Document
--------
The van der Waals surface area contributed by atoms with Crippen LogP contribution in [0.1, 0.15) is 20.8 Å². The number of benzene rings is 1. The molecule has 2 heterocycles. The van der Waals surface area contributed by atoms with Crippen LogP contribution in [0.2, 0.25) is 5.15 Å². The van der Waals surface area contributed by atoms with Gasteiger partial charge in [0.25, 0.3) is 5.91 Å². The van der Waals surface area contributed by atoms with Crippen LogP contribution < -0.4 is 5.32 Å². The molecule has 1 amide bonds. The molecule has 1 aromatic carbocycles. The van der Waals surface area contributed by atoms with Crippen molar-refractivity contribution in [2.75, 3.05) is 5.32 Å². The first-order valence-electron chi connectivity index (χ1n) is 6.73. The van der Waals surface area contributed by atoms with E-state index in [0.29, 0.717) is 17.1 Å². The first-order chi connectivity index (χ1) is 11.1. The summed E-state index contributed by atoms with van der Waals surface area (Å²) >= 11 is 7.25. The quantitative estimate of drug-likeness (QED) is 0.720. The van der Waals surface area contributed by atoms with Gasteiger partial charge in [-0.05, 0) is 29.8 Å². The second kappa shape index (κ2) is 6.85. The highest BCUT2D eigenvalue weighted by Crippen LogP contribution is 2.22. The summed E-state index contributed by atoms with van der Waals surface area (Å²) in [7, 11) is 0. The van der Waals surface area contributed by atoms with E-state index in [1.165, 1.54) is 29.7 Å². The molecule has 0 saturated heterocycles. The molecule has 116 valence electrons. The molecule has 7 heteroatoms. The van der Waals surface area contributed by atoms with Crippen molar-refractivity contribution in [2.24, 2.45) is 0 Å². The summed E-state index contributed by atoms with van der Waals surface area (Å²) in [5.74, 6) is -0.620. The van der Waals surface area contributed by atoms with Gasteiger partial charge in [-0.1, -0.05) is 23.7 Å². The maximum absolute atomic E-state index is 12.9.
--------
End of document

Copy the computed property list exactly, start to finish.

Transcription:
The van der Waals surface area contributed by atoms with Crippen LogP contribution in [0.1, 0.15) is 20.8 Å². The number of benzene rings is 1. The molecule has 2 heterocycles. The van der Waals surface area contributed by atoms with Crippen LogP contribution in [0.2, 0.25) is 5.15 Å². The van der Waals surface area contributed by atoms with Gasteiger partial charge in [0.25, 0.3) is 5.91 Å². The van der Waals surface area contributed by atoms with Crippen LogP contribution < -0.4 is 5.32 Å². The molecule has 1 amide bonds. The molecule has 1 aromatic carbocycles. The van der Waals surface area contributed by atoms with Crippen molar-refractivity contribution in [2.75, 3.05) is 5.32 Å². The first-order valence-electron chi connectivity index (χ1n) is 6.73. The van der Waals surface area contributed by atoms with E-state index in [0.29, 0.717) is 17.1 Å². The first-order chi connectivity index (χ1) is 11.1. The summed E-state index contributed by atoms with van der Waals surface area (Å²) >= 11 is 7.25. The quantitative estimate of drug-likeness (QED) is 0.720. The van der Waals surface area contributed by atoms with Gasteiger partial charge in [-0.05, 0) is 29.8 Å². The second kappa shape index (κ2) is 6.85. The highest BCUT2D eigenvalue weighted by Crippen LogP contribution is 2.22. The summed E-state index contributed by atoms with van der Waals surface area (Å²) in [7, 11) is 0. The van der Waals surface area contributed by atoms with E-state index in [1.165, 1.54) is 29.7 Å². The molecule has 0 saturated heterocycles. The molecule has 116 valence electrons. The molecule has 7 heteroatoms. The van der Waals surface area contributed by atoms with Crippen molar-refractivity contribution in [2.24, 2.45) is 0 Å². The summed E-state index contributed by atoms with van der Waals surface area (Å²) in [5.74, 6) is -0.620. The van der Waals surface area contributed by atoms with Gasteiger partial charge in [-0.1, -0.05) is 23.7 Å². The maximum absolute atomic E-state index is 12.9.